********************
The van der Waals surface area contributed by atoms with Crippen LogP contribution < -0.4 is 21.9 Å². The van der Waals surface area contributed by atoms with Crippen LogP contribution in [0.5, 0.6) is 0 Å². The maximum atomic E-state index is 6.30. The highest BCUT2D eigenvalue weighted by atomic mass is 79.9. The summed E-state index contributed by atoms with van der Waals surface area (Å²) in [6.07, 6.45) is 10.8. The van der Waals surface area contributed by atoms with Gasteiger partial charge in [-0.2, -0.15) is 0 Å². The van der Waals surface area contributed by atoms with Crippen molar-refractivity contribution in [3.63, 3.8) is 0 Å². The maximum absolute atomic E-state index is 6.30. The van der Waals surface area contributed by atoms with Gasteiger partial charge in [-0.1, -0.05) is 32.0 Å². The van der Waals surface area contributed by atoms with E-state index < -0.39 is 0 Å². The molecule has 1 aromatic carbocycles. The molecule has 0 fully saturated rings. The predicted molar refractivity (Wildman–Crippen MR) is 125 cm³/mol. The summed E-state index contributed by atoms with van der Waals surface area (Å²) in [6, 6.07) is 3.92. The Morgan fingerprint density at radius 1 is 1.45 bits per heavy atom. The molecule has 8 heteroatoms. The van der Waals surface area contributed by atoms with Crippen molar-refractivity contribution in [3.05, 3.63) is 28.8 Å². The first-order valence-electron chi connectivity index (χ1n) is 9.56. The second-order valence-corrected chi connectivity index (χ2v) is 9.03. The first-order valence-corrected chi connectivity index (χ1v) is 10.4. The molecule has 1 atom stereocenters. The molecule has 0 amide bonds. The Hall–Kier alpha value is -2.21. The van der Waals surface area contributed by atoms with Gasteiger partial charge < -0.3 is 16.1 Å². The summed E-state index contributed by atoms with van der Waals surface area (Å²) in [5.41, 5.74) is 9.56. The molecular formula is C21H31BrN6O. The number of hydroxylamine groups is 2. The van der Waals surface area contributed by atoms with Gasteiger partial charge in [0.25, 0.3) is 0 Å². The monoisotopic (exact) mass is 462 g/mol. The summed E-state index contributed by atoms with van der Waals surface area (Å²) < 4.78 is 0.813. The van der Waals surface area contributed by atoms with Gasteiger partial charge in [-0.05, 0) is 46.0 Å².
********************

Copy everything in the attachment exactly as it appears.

The van der Waals surface area contributed by atoms with Crippen LogP contribution < -0.4 is 21.9 Å². The van der Waals surface area contributed by atoms with Crippen LogP contribution in [0.5, 0.6) is 0 Å². The maximum atomic E-state index is 6.30. The highest BCUT2D eigenvalue weighted by atomic mass is 79.9. The summed E-state index contributed by atoms with van der Waals surface area (Å²) in [6.07, 6.45) is 10.8. The van der Waals surface area contributed by atoms with Gasteiger partial charge in [-0.2, -0.15) is 0 Å². The van der Waals surface area contributed by atoms with Crippen molar-refractivity contribution in [3.63, 3.8) is 0 Å². The maximum absolute atomic E-state index is 6.30. The van der Waals surface area contributed by atoms with Gasteiger partial charge in [-0.1, -0.05) is 32.0 Å². The van der Waals surface area contributed by atoms with E-state index < -0.39 is 0 Å². The molecule has 1 aromatic carbocycles. The molecule has 0 fully saturated rings. The predicted molar refractivity (Wildman–Crippen MR) is 125 cm³/mol. The summed E-state index contributed by atoms with van der Waals surface area (Å²) in [6, 6.07) is 3.92. The Morgan fingerprint density at radius 1 is 1.45 bits per heavy atom. The molecule has 8 heteroatoms. The van der Waals surface area contributed by atoms with Crippen molar-refractivity contribution in [3.05, 3.63) is 28.8 Å². The first-order valence-electron chi connectivity index (χ1n) is 9.56. The second-order valence-corrected chi connectivity index (χ2v) is 9.03. The first-order valence-corrected chi connectivity index (χ1v) is 10.4. The molecule has 1 atom stereocenters. The molecule has 0 amide bonds. The Hall–Kier alpha value is -2.21. The van der Waals surface area contributed by atoms with Gasteiger partial charge < -0.3 is 16.1 Å². The summed E-state index contributed by atoms with van der Waals surface area (Å²) in [5.41, 5.74) is 9.56. The molecular formula is C21H31BrN6O. The number of hydroxylamine groups is 2. The van der Waals surface area contributed by atoms with Gasteiger partial charge in [0.25, 0.3) is 0 Å². The monoisotopic (exact) mass is 462 g/mol. The summed E-state index contributed by atoms with van der Waals surface area (Å²) < 4.78 is 0.813. The van der Waals surface area contributed by atoms with Gasteiger partial charge in [-0.05, 0) is 46.0 Å².